HomeTechUK competition watchdog steps up scrutiny of big tech’s role in AI...

UK competition watchdog steps up scrutiny of big tech’s role in AI startups


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The UK competition watchdog has stepped up its scrutiny of big tech involvement in artificial intelligence startups, asking for comment on three deals by Microsoft and Amazon.

The Competition and Markets Authority (CMA) announced that it was examining Microsoft’s investment in the French firm Mistral and the hiring of the DeepMind co-founder Mustafa Suleyman as head of the US company’s new AI division. The watchdog is also scrutinising Amazon’s $4bn (£3.2bn) investment in the US AI firm Anthropic.

The CMA has issued “invitations to comment” on the tie-ups, a procedural move that paves the way for a formal investigation, amid concerns that these partnerships are effectively giving the big tech companies backdoor control over potential rivals and stifling competition. The watchdog has already asked for comments on Microsoft’s relationship with OpenAI, the developer of ChatGPT.

Joel Bamford, the executive director of mergers at the CMA, said: “We will assess, objectively and impartially, whether each of these three deals fall within UK merger rules and, if they do, whether they have any impact on competition in the UK.”

Meanwhile, Sarah Cardell, the chief executive of the CMA, has warned that the watchdog had “real concerns” about the AI market. The CMA has singled out six tech companies at the heart of an “interconnected web” of AI partnerships: Google; Microsoft; Meta; Amazon; Apple; and Nvidia, the leading supplier of chips for training and operating AI systems.

The CMA’s next step with Microsoft and Amazon will be a “phase one” investigation, during which the watchdog will examine whether the partnerships fall under the UK merger regime and whether they raise competition concerns. If the CMA finds there are concerns and decides to proceed with a phase two investigation, it could seek remedies from the companies involved.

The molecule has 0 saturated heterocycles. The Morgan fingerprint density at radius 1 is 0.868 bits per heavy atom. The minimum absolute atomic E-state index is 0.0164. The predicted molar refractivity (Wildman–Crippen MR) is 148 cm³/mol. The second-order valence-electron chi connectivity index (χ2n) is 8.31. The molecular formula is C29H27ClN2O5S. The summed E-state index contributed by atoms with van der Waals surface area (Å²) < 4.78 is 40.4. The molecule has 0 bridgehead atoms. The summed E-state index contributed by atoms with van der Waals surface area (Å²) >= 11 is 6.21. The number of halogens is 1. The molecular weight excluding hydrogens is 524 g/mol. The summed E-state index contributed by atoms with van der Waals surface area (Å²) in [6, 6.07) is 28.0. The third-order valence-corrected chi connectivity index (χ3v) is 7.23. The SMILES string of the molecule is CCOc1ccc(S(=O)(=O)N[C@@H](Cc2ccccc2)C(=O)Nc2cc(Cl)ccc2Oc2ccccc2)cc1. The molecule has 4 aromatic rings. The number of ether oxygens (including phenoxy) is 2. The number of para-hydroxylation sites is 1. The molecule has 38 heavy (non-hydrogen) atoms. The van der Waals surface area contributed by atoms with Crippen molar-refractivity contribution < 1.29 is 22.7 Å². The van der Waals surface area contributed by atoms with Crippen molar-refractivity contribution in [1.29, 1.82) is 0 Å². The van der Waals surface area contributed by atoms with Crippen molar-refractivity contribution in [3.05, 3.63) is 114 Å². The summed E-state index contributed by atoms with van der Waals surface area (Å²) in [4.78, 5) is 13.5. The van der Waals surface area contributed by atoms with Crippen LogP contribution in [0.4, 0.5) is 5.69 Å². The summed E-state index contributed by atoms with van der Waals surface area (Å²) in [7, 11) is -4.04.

In February, Microsoft announced it was investing €15m (£13m) in Mistral, a Paris-based startup specialising in open-source AI models, which can be freely downloaded and adapted by users. Microsoft said the deal represented an opportunity for Mistral to “unlock new commercial opportunities” and “expand to global markets”.

The Mistral deal was followed weeks later by the announcement of Suleyman’s appointment. Several employees at his Inflection AI startup were also recruited to join the new Microsoft division. The tie-up included a $650m cash payment to Inflection and making the company’s AI models available on Microsoft’s Azure cloud service.

Amazon’s deal with Anthropic, the developer of the Claude chatbot, involves the US startup using the big tech company as its main cloud provider and using Amazon’s custom chips to build, train and deploy AI models.

Alex Haffner, a partner at the UK law firm Fladgate, said the move underlined the CMA’s interest in the AI market. “Noises coming out of the CMA in recent times have indicated that they are very keen to get involved early in the evolution of the AI market and today’s announcement certainly reflects that degree of seriousness,” he said.

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Microsoft said it would provide the CMA with the information the watchdog needed to carry out its inquiries. “We remain confident that common business practices such as the hiring of talent or making a fractional investment in an AI startup promote competition and are not the same as a merger,” the company said.

Amazon said the CMA move was “unprecedented” and that the Anthropic deal was different from other tie-ups announced by the big tech firms. In a pointed reference to Microsoft’s partnership with OpenAI, Amazon said the deal did not give it a “board director or observer role” and continued to have “Anthropic running its models on multiple cloud providers”.

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